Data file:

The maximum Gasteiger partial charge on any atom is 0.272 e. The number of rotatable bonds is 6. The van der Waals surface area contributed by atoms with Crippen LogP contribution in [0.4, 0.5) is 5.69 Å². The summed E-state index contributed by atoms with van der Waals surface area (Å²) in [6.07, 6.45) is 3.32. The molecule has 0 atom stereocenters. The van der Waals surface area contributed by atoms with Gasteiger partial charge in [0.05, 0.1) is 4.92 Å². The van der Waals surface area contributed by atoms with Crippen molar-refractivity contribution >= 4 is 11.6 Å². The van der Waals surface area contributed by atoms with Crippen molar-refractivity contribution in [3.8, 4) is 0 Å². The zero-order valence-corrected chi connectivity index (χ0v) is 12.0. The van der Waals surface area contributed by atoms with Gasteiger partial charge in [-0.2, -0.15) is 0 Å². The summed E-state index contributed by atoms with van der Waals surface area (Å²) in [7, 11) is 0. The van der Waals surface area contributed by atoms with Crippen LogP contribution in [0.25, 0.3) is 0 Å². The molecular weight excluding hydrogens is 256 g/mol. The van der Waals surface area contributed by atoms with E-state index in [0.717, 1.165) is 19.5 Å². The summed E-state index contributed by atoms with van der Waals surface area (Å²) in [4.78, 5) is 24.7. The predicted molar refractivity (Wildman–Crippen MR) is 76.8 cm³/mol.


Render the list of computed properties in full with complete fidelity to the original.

The maximum Gasteiger partial charge on any atom is 0.272 e. The number of rotatable bonds is 6. The van der Waals surface area contributed by atoms with Crippen LogP contribution in [0.4, 0.5) is 5.69 Å². The summed E-state index contributed by atoms with van der Waals surface area (Å²) in [6.07, 6.45) is 3.32. The molecule has 0 atom stereocenters. The van der Waals surface area contributed by atoms with Gasteiger partial charge in [0.05, 0.1) is 4.92 Å². The van der Waals surface area contributed by atoms with Crippen molar-refractivity contribution >= 4 is 11.6 Å². The van der Waals surface area contributed by atoms with Crippen molar-refractivity contribution in [3.8, 4) is 0 Å². The zero-order valence-corrected chi connectivity index (χ0v) is 12.0. The van der Waals surface area contributed by atoms with Gasteiger partial charge in [-0.2, -0.15) is 0 Å². The summed E-state index contributed by atoms with van der Waals surface area (Å²) in [7, 11) is 0. The van der Waals surface area contributed by atoms with Crippen LogP contribution in [0.25, 0.3) is 0 Å². The molecular weight excluding hydrogens is 256 g/mol. The van der Waals surface area contributed by atoms with E-state index in [0.717, 1.165) is 19.5 Å². The summed E-state index contributed by atoms with van der Waals surface area (Å²) in [4.78, 5) is 24.7. The predicted molar refractivity (Wildman–Crippen MR) is 76.8 cm³/mol.